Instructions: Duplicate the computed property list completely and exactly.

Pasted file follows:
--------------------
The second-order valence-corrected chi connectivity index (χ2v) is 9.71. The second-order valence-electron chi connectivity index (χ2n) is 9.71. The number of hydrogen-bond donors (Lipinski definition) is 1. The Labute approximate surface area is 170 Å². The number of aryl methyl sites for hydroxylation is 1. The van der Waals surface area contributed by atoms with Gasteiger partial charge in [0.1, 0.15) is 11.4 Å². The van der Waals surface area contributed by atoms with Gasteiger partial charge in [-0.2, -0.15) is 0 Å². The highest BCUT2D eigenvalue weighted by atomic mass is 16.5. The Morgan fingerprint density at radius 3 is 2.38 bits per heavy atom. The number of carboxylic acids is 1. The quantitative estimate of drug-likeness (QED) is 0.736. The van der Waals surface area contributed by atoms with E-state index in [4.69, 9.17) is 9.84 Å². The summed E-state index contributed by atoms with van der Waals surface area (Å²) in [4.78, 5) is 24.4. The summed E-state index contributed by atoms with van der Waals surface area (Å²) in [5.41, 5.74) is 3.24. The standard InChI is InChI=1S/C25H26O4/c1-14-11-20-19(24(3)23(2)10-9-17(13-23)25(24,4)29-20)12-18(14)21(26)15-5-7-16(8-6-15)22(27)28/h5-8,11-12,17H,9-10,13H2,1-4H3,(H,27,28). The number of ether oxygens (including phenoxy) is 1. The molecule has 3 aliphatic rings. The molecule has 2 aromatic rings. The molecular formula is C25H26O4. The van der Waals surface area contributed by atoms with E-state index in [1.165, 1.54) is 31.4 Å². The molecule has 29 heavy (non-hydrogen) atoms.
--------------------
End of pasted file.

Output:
The second-order valence-corrected chi connectivity index (χ2v) is 9.71. The second-order valence-electron chi connectivity index (χ2n) is 9.71. The number of hydrogen-bond donors (Lipinski definition) is 1. The Labute approximate surface area is 170 Å². The number of aryl methyl sites for hydroxylation is 1. The van der Waals surface area contributed by atoms with Gasteiger partial charge in [0.1, 0.15) is 11.4 Å². The van der Waals surface area contributed by atoms with Gasteiger partial charge in [-0.2, -0.15) is 0 Å². The highest BCUT2D eigenvalue weighted by atomic mass is 16.5. The Morgan fingerprint density at radius 3 is 2.38 bits per heavy atom. The number of carboxylic acids is 1. The quantitative estimate of drug-likeness (QED) is 0.736. The van der Waals surface area contributed by atoms with E-state index in [4.69, 9.17) is 9.84 Å². The summed E-state index contributed by atoms with van der Waals surface area (Å²) in [4.78, 5) is 24.4. The summed E-state index contributed by atoms with van der Waals surface area (Å²) in [5.41, 5.74) is 3.24. The standard InChI is InChI=1S/C25H26O4/c1-14-11-20-19(24(3)23(2)10-9-17(13-23)25(24,4)29-20)12-18(14)21(26)15-5-7-16(8-6-15)22(27)28/h5-8,11-12,17H,9-10,13H2,1-4H3,(H,27,28). The number of ether oxygens (including phenoxy) is 1. The molecule has 3 aliphatic rings. The molecule has 2 aromatic rings. The molecular formula is C25H26O4. The van der Waals surface area contributed by atoms with E-state index in [1.165, 1.54) is 31.4 Å². The molecule has 29 heavy (non-hydrogen) atoms.